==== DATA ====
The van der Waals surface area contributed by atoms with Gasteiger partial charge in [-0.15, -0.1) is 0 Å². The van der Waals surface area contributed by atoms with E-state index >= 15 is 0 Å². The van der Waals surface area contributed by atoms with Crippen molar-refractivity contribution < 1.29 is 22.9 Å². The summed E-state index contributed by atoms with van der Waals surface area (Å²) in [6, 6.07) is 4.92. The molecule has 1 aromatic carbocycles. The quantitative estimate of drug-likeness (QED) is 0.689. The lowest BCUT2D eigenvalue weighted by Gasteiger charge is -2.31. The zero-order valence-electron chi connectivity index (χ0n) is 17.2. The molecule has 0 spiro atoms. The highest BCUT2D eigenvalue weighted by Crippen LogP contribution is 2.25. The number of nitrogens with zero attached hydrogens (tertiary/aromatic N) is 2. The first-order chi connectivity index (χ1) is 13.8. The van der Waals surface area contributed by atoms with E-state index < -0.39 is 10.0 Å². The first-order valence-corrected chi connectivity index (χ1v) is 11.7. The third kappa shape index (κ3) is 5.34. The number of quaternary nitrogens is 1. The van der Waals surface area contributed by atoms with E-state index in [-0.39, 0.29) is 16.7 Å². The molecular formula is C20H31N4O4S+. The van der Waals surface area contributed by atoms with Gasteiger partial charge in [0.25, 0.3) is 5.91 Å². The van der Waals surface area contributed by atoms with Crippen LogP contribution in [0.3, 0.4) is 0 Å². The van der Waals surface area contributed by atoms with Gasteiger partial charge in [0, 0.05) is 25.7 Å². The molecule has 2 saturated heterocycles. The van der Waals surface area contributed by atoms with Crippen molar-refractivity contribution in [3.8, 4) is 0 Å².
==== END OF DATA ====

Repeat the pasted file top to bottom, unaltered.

The van der Waals surface area contributed by atoms with Gasteiger partial charge in [-0.15, -0.1) is 0 Å². The van der Waals surface area contributed by atoms with E-state index >= 15 is 0 Å². The van der Waals surface area contributed by atoms with Crippen molar-refractivity contribution < 1.29 is 22.9 Å². The summed E-state index contributed by atoms with van der Waals surface area (Å²) in [6, 6.07) is 4.92. The molecule has 1 aromatic carbocycles. The quantitative estimate of drug-likeness (QED) is 0.689. The lowest BCUT2D eigenvalue weighted by Gasteiger charge is -2.31. The zero-order valence-electron chi connectivity index (χ0n) is 17.2. The molecule has 0 spiro atoms. The highest BCUT2D eigenvalue weighted by Crippen LogP contribution is 2.25. The number of nitrogens with zero attached hydrogens (tertiary/aromatic N) is 2. The first-order chi connectivity index (χ1) is 13.8. The van der Waals surface area contributed by atoms with E-state index < -0.39 is 10.0 Å². The first-order valence-corrected chi connectivity index (χ1v) is 11.7. The third kappa shape index (κ3) is 5.34. The number of quaternary nitrogens is 1. The van der Waals surface area contributed by atoms with E-state index in [-0.39, 0.29) is 16.7 Å². The molecular formula is C20H31N4O4S+. The van der Waals surface area contributed by atoms with Gasteiger partial charge in [0.25, 0.3) is 5.91 Å². The van der Waals surface area contributed by atoms with Crippen LogP contribution in [0.3, 0.4) is 0 Å². The van der Waals surface area contributed by atoms with Gasteiger partial charge in [0, 0.05) is 25.7 Å². The molecule has 2 saturated heterocycles. The van der Waals surface area contributed by atoms with Crippen molar-refractivity contribution in [3.8, 4) is 0 Å².